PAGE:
A walk in the woods

SunTree

Today I took myself for a walk in the forest.

As I walked, completely alone, the sun shone through the tender spring leaves, the wind rushed through the treetops, and the ferns, just unfurling their fronds for the year, lined my path.

A little way down the trail, a simple wooden bridge crossed over a small creek. I stopped at the end of it and sat down on the bank of the creek to watch and listen to the life of the forest.

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The words that changed (one week of) my life

I knit a whole hat!

I knit a whole hat!

As soon as I read the words, I wanted to slam the book shut, take it into the backyard, and burn it.

The book was The Artist’s Way by Julia Cameron, the cult classic about how to commune with your “Creator” and unblock your inner artist. I’m still not entirely convinced I have an inner artist, but the book was only 10 bucks on Amazon. Who knows, I thought, maybe it will finally inspire me to write my great American novel.

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Which would you rather do: Go back to middle school or fight a dragon with your bare hands? Dragon, right?

You want me to send this defenseless little child to middle school? Really?

You want me to send this defenseless little child to middle school? Really?

Last week, I was standing in the hallway of a middle school. I was part of a tour group, deciding where to send my daughter to 6th grade next year.

The bell rang and the empty halls filled with adolescent kids — slamming lockers, giggling, glowering, self-consciously fixing their hair. As they passed by me, I could see in a flash where each one fit into the social hierarchy. The girl with the long flowing ponytail, subtle makeup, and knee-high leather boots glowed with a golden aura as she led her followers down the corridor. The short chubby boy hurrying to class alone, wearing his pants pulled up too high — well, I said a little prayer for him.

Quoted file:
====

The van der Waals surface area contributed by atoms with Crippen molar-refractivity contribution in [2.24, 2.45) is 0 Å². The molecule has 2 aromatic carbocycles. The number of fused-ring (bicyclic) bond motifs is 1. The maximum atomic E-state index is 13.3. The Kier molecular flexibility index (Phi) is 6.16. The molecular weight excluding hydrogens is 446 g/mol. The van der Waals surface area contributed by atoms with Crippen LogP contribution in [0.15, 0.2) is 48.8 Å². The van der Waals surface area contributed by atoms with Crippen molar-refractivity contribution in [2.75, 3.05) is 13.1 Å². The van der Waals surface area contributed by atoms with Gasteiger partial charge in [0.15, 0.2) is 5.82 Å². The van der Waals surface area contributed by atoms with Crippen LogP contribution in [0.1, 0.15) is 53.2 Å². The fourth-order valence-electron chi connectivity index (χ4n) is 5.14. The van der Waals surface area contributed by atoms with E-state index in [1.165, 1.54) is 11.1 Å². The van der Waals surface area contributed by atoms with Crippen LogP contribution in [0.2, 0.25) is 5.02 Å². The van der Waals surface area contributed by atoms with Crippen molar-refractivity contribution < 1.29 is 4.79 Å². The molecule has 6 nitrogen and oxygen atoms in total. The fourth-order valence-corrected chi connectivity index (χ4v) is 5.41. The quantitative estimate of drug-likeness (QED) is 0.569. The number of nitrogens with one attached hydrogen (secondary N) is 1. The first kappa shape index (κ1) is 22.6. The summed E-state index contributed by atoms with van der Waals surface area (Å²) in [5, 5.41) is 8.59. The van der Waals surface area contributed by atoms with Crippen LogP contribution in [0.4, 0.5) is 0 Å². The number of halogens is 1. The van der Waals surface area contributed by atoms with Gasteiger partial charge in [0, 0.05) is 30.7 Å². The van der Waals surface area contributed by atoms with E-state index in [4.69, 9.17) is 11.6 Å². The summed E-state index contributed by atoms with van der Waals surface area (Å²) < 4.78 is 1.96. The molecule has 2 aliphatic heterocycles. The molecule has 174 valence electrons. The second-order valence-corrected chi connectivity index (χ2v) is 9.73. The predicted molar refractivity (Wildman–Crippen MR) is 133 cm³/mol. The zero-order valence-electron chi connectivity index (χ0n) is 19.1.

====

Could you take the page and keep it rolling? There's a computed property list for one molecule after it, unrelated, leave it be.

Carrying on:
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Summer’s slow fade

Summer’s slow fade has begun.

I can hear it in the mornings, when I sit quiet with my coffee. The cricket’s song still thrums outside my window, but it is muted now. The percussion section is gone, or maybe it’s the bass.

The last firefly has flickered out. The pool is shuttered. Our late evening walks to the park have been replaced by the routines of school: homework, piano practice, showers … and nagging. So much nagging.

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For mom, with love

In honor of Mother’s Day, let me tell you a few things about my mother:

MomShe is brave.
She stood up on a stage and told a roomful of strangers one of the hardest stories of her life: suffering a brain injury that ended her teaching career. She speaks at funerals. She stands by her friends when they are sick or suffering. She put an Obama sign in her yard, even though all her neighbors are passionate Republicans.

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